Cluster-based local economic development in the context of smart specialisation
Last year the Basque Country celebrated the 25th anniversary of the Basque cluster policy. According to Michael Porter, it was the first region in the world in applying massively the cluster concept. Today, the cluster approach is acknowledged as the most fluent one in modern industrial policy worldwide, and the arrival of smart specialisation to the European Union has even emphasized this influence.
Thus, since RIS3 (Research and Innovation Strategies for Smart Specialisation) is largely about sector prioritization, cluster policies are at the very heart of the smart specialisation paradigm. Consequently, both the smart specialisation concept and the RIS3 method have worked as a booster for cluster-based industrial policies, notably in those contexts where the cluster approach was still barely assumed – we mean where cluster is little more than a buzzword and lacks of a sound work approach behind.
Hence, cities (local/metropolitan authorities and their subsidiaries working on innovation and business-led economic developments) should also take advantage of this to enhance their role in cluster development. At this point, it is worth noticing RIS3 is here to overcome fragmentation and provide single alignment within the regions (or/and member states) with regard to sector development. Therefore, getting relevant city-to-region articulation is a must-do, especially in those cities and metropolitan areas with a significant background in cluster development.
For instance, that is the case of Frankfurt, where the cluster approach is so dominant that the own organizational chart of Frankfurt Economic Development GmbH, the local development agency, mirrors the city´s cluster segmentation. Bordeaux, in France, is other city case with a background in cluster development, which nonetheless should be best connected to cluster policy at regional level, especially right now when Nouvelle-Aquitaine is born as a merger of Aquitaine, Limousin and Poitou-Charentes. A region as large as Austria.
In fact, vertical multi-level governance is absolutely a key issue to all implementation frameworks concerning modern industrial policy and business-led economic development. That is why matching between RIS3 priorities at regional level (often mega-clusters and wide-scope knowledge domains) and the cluster dynamics that are running at city/metropolitan level is an exercise that should be done sooner or later. The question is, How to do it? What method to address such a matchmaking exercise?
Emerging clusters with a special link to the urban space.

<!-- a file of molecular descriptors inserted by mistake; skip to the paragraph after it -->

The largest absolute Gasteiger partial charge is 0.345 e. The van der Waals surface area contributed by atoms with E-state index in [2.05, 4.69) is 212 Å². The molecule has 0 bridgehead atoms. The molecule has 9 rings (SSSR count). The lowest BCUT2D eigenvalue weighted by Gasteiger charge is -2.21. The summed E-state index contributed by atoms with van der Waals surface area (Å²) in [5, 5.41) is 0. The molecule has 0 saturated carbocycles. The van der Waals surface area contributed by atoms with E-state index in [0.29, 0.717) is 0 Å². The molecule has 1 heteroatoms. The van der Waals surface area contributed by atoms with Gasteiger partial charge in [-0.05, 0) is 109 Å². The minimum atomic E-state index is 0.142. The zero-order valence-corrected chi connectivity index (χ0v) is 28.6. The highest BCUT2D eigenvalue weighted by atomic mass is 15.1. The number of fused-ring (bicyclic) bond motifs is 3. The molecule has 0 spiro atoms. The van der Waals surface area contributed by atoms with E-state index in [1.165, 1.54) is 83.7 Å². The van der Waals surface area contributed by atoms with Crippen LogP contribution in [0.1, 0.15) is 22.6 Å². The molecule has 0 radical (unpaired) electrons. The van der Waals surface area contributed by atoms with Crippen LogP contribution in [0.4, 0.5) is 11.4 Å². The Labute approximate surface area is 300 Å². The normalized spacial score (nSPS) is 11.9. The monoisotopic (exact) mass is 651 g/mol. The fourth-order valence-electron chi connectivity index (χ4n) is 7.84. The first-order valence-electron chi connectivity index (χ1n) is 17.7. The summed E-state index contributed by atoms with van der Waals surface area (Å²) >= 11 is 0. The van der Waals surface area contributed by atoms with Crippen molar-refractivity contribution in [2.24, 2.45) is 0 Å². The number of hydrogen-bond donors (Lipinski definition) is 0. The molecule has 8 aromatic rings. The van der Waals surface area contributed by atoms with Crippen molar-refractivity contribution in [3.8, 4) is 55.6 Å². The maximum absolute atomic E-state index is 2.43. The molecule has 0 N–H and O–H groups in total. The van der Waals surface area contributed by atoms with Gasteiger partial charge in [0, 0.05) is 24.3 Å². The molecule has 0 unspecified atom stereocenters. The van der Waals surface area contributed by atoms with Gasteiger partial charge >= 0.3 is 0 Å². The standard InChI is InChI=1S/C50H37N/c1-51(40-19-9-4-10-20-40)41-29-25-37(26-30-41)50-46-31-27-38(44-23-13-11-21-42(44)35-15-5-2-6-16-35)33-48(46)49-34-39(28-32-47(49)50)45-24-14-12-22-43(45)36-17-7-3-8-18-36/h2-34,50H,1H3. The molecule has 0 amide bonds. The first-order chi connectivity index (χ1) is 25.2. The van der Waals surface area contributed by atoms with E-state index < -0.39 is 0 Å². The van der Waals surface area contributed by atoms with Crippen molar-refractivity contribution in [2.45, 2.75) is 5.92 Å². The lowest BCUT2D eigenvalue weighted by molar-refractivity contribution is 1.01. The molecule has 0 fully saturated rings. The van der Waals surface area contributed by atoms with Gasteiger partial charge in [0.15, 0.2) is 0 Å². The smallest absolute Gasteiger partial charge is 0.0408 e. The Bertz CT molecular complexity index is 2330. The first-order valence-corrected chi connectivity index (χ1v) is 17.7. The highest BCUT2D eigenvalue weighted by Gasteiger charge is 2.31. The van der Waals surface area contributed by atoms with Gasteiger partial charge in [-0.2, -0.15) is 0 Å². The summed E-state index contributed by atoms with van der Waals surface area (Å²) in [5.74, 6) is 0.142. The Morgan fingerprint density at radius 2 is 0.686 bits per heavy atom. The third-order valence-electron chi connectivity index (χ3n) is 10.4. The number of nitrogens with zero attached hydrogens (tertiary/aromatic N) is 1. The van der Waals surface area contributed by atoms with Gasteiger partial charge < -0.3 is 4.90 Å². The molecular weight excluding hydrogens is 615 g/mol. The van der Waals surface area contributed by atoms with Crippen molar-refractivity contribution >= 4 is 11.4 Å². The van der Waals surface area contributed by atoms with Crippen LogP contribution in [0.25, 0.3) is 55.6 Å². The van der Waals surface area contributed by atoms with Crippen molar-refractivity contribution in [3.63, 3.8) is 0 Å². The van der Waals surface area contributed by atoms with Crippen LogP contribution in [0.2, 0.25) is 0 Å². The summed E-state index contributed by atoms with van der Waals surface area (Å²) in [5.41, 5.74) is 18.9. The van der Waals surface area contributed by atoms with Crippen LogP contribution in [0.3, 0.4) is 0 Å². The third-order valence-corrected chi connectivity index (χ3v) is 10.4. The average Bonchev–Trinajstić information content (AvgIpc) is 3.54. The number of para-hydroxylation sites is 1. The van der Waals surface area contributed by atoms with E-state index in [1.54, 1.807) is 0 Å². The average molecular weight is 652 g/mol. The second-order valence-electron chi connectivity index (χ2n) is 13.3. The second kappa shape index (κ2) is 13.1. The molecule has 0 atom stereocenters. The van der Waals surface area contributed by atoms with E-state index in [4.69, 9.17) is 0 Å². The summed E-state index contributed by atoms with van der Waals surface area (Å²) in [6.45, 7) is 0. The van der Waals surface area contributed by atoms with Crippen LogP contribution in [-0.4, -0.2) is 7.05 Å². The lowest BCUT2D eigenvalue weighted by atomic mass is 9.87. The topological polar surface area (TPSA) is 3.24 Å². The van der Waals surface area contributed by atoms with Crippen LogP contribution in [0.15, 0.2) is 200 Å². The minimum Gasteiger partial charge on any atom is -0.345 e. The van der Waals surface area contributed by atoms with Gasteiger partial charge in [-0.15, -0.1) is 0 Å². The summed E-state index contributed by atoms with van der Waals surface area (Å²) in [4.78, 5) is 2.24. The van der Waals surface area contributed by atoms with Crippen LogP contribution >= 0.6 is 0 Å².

Nonetheless, due to the fact that agglomeration economies (which are at the basis of clustering, at least at early stages) work particularly at local and metropolitan levels, cluster-based local economic development is mainstream. Today, most of the main innovative cities have adopted a more or less accurate cluster-based segmentation of themselves as urban economies. For instance, in Bordeaux, like in all France, business-led economic development is largely influenced by the cluster approach. Bordeaux is currently working with a range of clusters that are categorized into three groups: world-class clusters or pôles de compétitivité (aerospace and laser & photonics), clusters of national scale (health and financial & advanced services) and other sectors of excellence like wine, chemistry, boating-sailing and tourism.
Cluster-based readings of the urban/metropolitan economy often have a revitalizing effect by themselves. They are a precious opportunity to unveil new emerging activities or simply highlight those activities with a special link to the city. We mean, for instance, activities with a special impact on central urban spaces, from the creative economy to advanced tertiary.
Regarding the latter, according to a European Cluster Observatory´s report, regions and cities with a strong KIBS sector (Knowledge Intensive Business Services) exhibit higher prosperity and it affects positively innovation performance. It is a cluster with a strong “urban character” and some cities perform better than others. The emerging FinTech scene (which in Frankfurt is very active and fuelled by several cluster-type networks) is part of it. KIBS is one of the six priority clusters in Bilbao, and Bordeaux is making a big bet for its advanced tertiary sector (70,000 jobs, 200 head offices and the 4th services and financial marketplace in France with a specialisation in trading and risk) that includes a new central business district as part of Bordeaux Euratlantique, which is the largest urban regeneration project now in France.
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